For a Christian to identify with one’s proclivity and propensity to sin is unadvisable—unadvisable because it proclaims that sin still has dominion over you. It may even proclaim you are comfortable with it. For a Christian to identify with one’s proclivity and propensity to sin is unbiblical—unbiblical because it fails to recognize “. . . you were washed, but you were sanctified, but you were justified in the name of the Lord Jesus Christ and in the Spirit of our God” (1 Corinthians 6: 11). You are a new creature in Christ and no longer under condemnation for that sin or any other.
As the continued “Gay Christian” identity conflict in churches continues, this is an opportunity for further clarification as to why it is unadvisable, unwise, and, more so, unbiblical.
In doing so, some of the biblical terms or words will be used simply because they are biblical, which means they come by way of Holy Spirit inspiration. Otherwise, they would not be in Scripture to begin with.
By identifying one’s Christianity or one’s position in Christ with an adjective and modifier related to a proclivity or propensity to sin, it could be assumed that this is the believer’s main or only sinful struggle, which then then raises some questions:
Do Christians struggling with unnatural, indecent, detestable, shameful (remember, these are biblical terms) same-sex sexual attraction deal with only one sin, only one sinful temptation, only one lust or passion, and no others?
Are same-sex sexually attracted believers unlike Christians with natural sex sexual attraction who deal with multiple sinful temptations—even those pertaining to natural opposite-sex sexual attractions, relationships, or immoral acts?
Do they not experience temptations to lust in the heart, to be greedy, to speak falsehoods, to watch pornography, to steal or defraud, to bear malice toward others, to covet, to bear bitterness, wrath, anger, clamor, slander, or to utter unwholesome, filthy language, to be addicted to strong drink, or more?
Not wishing to be confusing, the New Testament warns all Christians against the aforementioned temptations and sins. No matter what one’s sexual attraction or propensity is, we all also deal with many or a multitude of other temptations to sin. In fact, one of the aforementioned sins might represent an even stronger or more frequent temptation or sin one struggles with than the sexual temptation to sin.
Since we are all capable of numerous sinful temptations, passions, lusts related to “the world, the flesh, and the devil,” why not question why no Christian self-identifies or modifies his or her Christianity or position in Christ by any of these other sins? Some may be just as strong a pull on one’s life as any sexually immoral sin. Is it too difficult to believe that avarice or the love of money could be a driving force, temptation, or lust in one’s life? Are there no Christians who deal with pathological ills, such as shoplifting or stealing, drug or alcohol addictions, narcissism or egotism? We know the first century Corinthian church had to deal with a believer involved in an incestuous relationship.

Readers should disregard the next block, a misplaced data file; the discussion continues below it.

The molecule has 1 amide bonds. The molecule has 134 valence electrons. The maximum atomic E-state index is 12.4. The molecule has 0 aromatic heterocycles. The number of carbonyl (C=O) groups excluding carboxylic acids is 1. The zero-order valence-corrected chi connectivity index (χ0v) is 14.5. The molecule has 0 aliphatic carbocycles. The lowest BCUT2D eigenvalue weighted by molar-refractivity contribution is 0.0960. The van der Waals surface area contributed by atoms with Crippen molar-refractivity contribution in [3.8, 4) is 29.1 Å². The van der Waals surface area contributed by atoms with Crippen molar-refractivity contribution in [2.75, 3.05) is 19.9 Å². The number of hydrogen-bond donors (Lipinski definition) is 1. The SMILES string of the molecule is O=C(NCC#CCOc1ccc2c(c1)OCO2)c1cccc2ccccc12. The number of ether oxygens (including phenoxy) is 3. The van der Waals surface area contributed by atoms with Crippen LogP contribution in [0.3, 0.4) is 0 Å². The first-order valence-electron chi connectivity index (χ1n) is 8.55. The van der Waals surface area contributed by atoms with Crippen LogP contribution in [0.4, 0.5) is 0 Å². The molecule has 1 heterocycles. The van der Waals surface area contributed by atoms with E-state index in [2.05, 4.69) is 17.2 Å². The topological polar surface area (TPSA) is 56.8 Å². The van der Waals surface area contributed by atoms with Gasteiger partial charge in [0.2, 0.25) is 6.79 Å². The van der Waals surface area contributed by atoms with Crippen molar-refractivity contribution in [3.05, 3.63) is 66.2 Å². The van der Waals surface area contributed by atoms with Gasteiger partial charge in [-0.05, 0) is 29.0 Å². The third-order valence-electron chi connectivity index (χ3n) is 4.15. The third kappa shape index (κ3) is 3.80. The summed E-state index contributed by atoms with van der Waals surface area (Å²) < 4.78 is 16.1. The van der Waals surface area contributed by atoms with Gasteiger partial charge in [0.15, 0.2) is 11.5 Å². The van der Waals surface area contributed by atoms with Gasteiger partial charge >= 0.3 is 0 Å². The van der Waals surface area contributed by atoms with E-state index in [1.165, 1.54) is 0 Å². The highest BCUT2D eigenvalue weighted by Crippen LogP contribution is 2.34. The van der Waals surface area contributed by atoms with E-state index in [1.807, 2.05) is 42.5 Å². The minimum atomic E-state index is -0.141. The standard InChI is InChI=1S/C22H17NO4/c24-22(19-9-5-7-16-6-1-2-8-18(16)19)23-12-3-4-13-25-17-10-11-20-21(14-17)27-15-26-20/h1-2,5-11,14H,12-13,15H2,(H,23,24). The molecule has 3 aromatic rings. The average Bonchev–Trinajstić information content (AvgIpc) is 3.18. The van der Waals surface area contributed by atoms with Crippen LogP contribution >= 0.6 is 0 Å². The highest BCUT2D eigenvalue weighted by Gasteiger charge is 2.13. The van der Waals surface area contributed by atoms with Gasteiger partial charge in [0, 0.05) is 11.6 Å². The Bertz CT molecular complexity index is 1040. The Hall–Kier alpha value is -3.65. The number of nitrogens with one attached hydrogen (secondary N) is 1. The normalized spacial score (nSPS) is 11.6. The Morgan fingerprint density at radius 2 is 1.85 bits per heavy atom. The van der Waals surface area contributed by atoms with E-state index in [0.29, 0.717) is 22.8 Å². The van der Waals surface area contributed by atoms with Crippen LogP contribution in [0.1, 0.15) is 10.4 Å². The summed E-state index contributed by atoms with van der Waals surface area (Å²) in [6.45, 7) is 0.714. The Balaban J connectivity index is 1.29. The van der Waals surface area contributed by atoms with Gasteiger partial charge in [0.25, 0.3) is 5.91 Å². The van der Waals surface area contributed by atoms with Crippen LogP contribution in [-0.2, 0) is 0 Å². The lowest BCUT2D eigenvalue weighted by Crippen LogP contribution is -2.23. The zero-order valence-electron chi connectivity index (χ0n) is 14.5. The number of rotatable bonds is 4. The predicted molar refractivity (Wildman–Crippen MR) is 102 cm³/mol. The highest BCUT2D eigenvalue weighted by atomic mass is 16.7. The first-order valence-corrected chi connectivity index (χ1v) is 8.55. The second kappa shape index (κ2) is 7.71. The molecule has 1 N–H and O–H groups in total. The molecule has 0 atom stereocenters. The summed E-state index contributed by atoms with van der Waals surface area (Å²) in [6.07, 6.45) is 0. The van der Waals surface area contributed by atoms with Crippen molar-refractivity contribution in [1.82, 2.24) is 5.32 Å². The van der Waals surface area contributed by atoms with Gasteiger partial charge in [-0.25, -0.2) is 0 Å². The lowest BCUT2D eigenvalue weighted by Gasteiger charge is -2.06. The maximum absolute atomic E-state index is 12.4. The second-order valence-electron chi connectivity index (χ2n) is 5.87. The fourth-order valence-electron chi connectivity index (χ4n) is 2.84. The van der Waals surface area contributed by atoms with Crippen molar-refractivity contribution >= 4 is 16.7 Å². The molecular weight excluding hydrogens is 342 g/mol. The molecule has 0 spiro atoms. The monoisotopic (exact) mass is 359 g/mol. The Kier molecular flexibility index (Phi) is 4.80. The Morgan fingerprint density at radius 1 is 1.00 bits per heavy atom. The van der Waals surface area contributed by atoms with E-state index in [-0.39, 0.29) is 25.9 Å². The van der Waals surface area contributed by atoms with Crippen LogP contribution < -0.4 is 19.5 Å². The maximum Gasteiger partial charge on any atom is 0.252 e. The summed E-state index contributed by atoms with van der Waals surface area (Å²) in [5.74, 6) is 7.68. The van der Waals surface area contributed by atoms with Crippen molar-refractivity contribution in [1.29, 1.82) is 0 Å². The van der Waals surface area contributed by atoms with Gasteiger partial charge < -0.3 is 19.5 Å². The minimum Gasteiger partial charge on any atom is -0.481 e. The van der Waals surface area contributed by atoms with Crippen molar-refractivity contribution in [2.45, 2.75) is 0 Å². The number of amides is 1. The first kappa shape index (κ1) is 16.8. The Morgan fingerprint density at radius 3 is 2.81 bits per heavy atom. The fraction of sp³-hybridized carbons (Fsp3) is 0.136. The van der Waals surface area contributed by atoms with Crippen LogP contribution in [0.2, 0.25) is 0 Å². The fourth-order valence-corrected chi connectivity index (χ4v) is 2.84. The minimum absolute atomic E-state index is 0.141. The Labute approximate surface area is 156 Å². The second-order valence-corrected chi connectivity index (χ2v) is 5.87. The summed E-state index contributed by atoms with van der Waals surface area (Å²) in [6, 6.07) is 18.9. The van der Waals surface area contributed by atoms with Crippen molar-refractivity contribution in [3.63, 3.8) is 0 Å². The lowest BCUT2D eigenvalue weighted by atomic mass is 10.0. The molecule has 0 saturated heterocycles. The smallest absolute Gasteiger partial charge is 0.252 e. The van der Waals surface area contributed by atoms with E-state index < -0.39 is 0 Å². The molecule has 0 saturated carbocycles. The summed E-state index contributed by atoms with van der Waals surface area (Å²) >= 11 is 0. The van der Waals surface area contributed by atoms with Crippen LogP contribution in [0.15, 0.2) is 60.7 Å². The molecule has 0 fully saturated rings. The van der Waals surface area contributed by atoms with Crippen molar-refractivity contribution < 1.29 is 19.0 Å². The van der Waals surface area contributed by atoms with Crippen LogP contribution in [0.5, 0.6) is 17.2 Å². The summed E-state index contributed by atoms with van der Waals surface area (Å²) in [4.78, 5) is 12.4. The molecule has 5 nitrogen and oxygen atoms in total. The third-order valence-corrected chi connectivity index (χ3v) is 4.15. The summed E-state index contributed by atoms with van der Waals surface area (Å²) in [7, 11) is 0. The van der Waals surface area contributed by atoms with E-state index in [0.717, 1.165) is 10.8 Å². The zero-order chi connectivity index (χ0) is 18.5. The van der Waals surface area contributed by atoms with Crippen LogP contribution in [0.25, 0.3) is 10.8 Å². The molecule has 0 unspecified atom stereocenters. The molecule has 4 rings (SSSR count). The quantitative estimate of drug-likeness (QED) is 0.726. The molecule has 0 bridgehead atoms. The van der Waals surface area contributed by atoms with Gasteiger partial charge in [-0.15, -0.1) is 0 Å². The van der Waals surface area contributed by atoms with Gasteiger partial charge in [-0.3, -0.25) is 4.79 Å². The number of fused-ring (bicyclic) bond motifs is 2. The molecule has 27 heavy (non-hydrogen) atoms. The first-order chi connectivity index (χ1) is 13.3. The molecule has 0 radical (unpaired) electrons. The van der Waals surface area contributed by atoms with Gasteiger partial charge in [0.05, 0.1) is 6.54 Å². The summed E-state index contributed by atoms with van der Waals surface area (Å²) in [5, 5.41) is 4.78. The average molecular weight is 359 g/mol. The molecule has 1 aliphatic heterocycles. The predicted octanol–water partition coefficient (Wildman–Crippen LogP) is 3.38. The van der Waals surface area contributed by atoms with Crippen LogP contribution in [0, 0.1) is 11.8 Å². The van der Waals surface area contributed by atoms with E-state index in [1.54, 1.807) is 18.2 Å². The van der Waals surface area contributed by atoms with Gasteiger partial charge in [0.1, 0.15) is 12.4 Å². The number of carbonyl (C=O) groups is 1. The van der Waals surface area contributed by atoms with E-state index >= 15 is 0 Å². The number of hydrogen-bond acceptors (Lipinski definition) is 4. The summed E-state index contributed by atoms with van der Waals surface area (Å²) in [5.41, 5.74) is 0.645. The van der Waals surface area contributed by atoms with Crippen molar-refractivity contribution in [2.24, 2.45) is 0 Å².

What are we to conclude? Christians are deeply fallen persons redeemed only by grace through the shed blood of Jesus Christ. Few of us would wish to openly identify ourselves with what is a source of shame and need for repentance in our lives. By virtue of our being justified by Christ and sanctified by the Holy Spirit our identities are transformed; we have all been given a common and unique identity: Child of God the Father, Disciple and Follower of Jesus Christ the Son, and Baptized with and Filled by God the Holy Spirit. We have three reasons, three persons, who have gone to great length to rescue us each and all. Temptations and sins related to our sexuality represent only one area of our lives where we are tempted or commit sin.
Christians, with unnatural same sex-sexual attractions or desires, that’s not your only battleground. You are just as tempted and sinful in other areas as are the rest of the body of Christ. See yourselves for who you really are and in whose company you belong: “Only a sinner saved by grace,” belonging to “the body of Christ,” and “the family of God.” Doesn’t that weigh so much more than sin in one area only?
For a Christian to identify with one’s proclivity and propensity to sin is unadvisable—unadvisable because it proclaims that sin still has dominion over you. It may even proclaim you are comfortable with it.
For a Christian to identify with one’s proclivity and propensity to sin is unbiblical—unbiblical because it fails to recognize “. . . you were washed, but you were sanctified, but you were justified in the name of the Lord Jesus Christ and in the Spirit of our God” (1 Corinthians 6: 11). You are a new creature in Christ and no longer under condemnation for that sin or any other.
For a Christian to identify with one’s proclivity and propensity to sin is unwise—unwise because it fails to realize you are guilty of and vulnerable to more than one sin. It fails to realize you now belong to God and to an immense family whose members do not identify themselves by their individual sins or temptations to sin.
The harsh, biblical terms that identify your proclivity or propensity—but not you—were replaced by the Holy Spirit with gentle biblical terms: washed, sanctified, justified.
Embrace your new identity and, for heaven’s sake, take advisable, biblical and wise counsel: “Rejoice in the Lord always; again I will say, rejoice!” (Philippians 4: 4).
Helen Louise Herndon is a member of Central Presbyterian Church (EPC) in St. Louis, Missouri. She is freelance writer and served as a missionary to the Arab/Muslim world in France and North Africa.